Day 2 of Hack4Missions started off with just as much excitement as the first. My teammates and I showed up early – so early, in fact, that we had to go find someone to unlock the door for us. We were eager, amped, and ready to go.
You can imagine my disappointment, then, when reality set in over the next few hours. Video games are really difficult to make. Especially first-person 3D games built with a team of 15 or so in just two afternoons. Throughout our work sessions, the planned scope of the final project kept decreasing. What began as a dramatic storyline and a fast-paced survival game over multiple levels turned into a simple demoable concept level and finally into a short trailer and a few seconds of recorded gameplay. My own contribution, which I had initially planned to include a wide array of beautiful 3D models, devolved into the creation of a small pile of rubble (literally) and a few Maya and Unity3D troubleshooting hacks. With the clock bearing down on us, I was growing more and more frustrated. The breaking point for me came when several members of the Hack4Missions prayer team entered our room and offered to pray for us, and my response was simply more frustration. I realized then that my mind and heart were in completely the wrong place.
I was reminded of an experience I had while helping with the worship band at an InterVarsity retreat a few years ago. The worship set list included about 20 songs, which was a lot for a young musician like me to handle and my performance was suffering as a result. After one particularly rough song, I began berating myself for hitting the wrong notes, even while the worship leader began to pray. Suddenly, in the midst of my frustration, I had the unmistakable feeling that God could not care less about how accurate my fingers were. He was worshipped not through the beauty of my music – something He had created and something that He could outshine a million to one with just a thought – but through the state of my heart as I came forward to worship Him. Yes, the music is important, but only as a vehicle for the worship of my Creator.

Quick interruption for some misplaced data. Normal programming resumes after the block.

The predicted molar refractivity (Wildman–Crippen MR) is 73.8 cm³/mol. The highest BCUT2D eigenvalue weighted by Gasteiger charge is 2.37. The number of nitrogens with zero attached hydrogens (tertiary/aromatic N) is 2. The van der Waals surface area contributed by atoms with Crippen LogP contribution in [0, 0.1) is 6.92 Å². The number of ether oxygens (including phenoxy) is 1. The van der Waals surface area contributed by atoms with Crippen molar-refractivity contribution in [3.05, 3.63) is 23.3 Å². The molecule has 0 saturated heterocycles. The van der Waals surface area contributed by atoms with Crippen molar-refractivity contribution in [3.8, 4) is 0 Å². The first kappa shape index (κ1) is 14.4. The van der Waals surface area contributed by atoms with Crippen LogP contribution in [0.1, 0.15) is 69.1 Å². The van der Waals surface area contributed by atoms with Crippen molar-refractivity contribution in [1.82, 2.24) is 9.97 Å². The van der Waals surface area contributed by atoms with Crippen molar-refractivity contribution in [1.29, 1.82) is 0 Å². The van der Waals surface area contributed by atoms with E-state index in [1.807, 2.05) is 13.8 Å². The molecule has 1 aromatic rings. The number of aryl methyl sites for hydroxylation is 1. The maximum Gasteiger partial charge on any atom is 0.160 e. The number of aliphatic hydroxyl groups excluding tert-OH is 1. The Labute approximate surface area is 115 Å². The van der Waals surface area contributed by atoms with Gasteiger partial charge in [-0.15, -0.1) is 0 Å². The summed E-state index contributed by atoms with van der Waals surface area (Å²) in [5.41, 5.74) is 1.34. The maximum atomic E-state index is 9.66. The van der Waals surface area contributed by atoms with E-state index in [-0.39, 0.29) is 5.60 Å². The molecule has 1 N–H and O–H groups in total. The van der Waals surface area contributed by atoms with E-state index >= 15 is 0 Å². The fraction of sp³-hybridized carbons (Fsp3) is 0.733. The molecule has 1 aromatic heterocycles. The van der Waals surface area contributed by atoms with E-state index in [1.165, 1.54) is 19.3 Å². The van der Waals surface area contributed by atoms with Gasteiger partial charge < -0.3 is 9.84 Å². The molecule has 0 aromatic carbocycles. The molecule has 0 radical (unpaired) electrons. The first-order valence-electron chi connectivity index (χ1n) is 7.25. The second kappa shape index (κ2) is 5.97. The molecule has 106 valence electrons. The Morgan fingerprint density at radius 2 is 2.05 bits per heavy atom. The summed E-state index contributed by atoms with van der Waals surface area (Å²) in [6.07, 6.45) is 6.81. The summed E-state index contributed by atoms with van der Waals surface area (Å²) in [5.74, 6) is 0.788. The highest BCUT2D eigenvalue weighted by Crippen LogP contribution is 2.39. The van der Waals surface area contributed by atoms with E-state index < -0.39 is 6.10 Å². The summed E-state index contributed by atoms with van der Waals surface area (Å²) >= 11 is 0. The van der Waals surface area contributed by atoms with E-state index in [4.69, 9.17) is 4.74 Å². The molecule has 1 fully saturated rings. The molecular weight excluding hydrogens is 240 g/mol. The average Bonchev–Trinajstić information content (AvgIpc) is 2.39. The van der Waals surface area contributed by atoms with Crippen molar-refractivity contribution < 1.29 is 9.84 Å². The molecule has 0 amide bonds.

I realized, with my hands folded over my laptop as the prayer team continued to pray, that Hack4Missions is nothing but another way to worship the living God. Yes, it would be amazing if we could actually turn out a working game for missions that really did make a positive impact. But even more important was that as we worked with our hands, we did so with the intention of giving all the glory to Him.
Once again, I’m sitting in the America’s Center lobby, posting this update right before the final morning session. Our teams will go onstage at the Ferrara Theater at 2pm today to showcase our final project. I can’t say that I spent the whole of our hackathon focusing on my God and worshiping Him. But today, as we enter the spotlight and take center stage, I’ll be doing it for the glory of God.
Colossians 3:17: And whatever you do or say, do it as a representative of the Lord Jesus, giving thanks through him to God the Father.